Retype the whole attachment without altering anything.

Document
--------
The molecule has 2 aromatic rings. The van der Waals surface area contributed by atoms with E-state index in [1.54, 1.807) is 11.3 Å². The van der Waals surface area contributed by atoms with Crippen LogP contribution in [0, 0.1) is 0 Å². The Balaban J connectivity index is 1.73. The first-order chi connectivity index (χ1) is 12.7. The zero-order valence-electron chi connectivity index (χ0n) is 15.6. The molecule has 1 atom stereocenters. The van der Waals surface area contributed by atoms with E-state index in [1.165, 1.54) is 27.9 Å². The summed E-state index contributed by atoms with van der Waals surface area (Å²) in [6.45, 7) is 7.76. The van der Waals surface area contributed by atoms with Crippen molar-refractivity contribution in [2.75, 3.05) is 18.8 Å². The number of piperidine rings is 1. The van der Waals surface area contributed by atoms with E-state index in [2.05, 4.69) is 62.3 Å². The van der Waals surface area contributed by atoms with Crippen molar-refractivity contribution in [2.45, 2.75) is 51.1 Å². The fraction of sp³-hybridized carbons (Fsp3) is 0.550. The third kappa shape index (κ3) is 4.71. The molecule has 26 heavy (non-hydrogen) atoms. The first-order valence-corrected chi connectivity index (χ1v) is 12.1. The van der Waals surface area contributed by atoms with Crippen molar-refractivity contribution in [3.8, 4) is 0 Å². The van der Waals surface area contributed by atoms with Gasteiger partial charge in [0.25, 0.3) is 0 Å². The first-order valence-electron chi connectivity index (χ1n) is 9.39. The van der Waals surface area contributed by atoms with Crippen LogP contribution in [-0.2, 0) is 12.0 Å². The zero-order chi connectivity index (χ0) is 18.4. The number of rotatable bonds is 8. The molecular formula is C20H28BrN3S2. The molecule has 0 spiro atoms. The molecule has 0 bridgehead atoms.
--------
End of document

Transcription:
The molecule has 2 aromatic rings. The van der Waals surface area contributed by atoms with E-state index in [1.54, 1.807) is 11.3 Å². The van der Waals surface area contributed by atoms with Crippen LogP contribution in [0, 0.1) is 0 Å². The Balaban J connectivity index is 1.73. The first-order chi connectivity index (χ1) is 12.7. The zero-order valence-electron chi connectivity index (χ0n) is 15.6. The molecule has 1 atom stereocenters. The van der Waals surface area contributed by atoms with E-state index in [1.165, 1.54) is 27.9 Å². The summed E-state index contributed by atoms with van der Waals surface area (Å²) in [6.45, 7) is 7.76. The van der Waals surface area contributed by atoms with Crippen molar-refractivity contribution in [2.75, 3.05) is 18.8 Å². The number of piperidine rings is 1. The van der Waals surface area contributed by atoms with E-state index in [2.05, 4.69) is 62.3 Å². The van der Waals surface area contributed by atoms with Crippen molar-refractivity contribution in [2.45, 2.75) is 51.1 Å². The fraction of sp³-hybridized carbons (Fsp3) is 0.550. The third kappa shape index (κ3) is 4.71. The molecule has 26 heavy (non-hydrogen) atoms. The first-order valence-corrected chi connectivity index (χ1v) is 12.1. The van der Waals surface area contributed by atoms with Crippen molar-refractivity contribution in [3.8, 4) is 0 Å². The van der Waals surface area contributed by atoms with Gasteiger partial charge in [0.25, 0.3) is 0 Å². The first-order valence-electron chi connectivity index (χ1n) is 9.39. The van der Waals surface area contributed by atoms with Crippen LogP contribution in [-0.2, 0) is 12.0 Å². The zero-order chi connectivity index (χ0) is 18.4. The number of rotatable bonds is 8. The molecular formula is C20H28BrN3S2. The molecule has 0 spiro atoms. The molecule has 0 bridgehead atoms.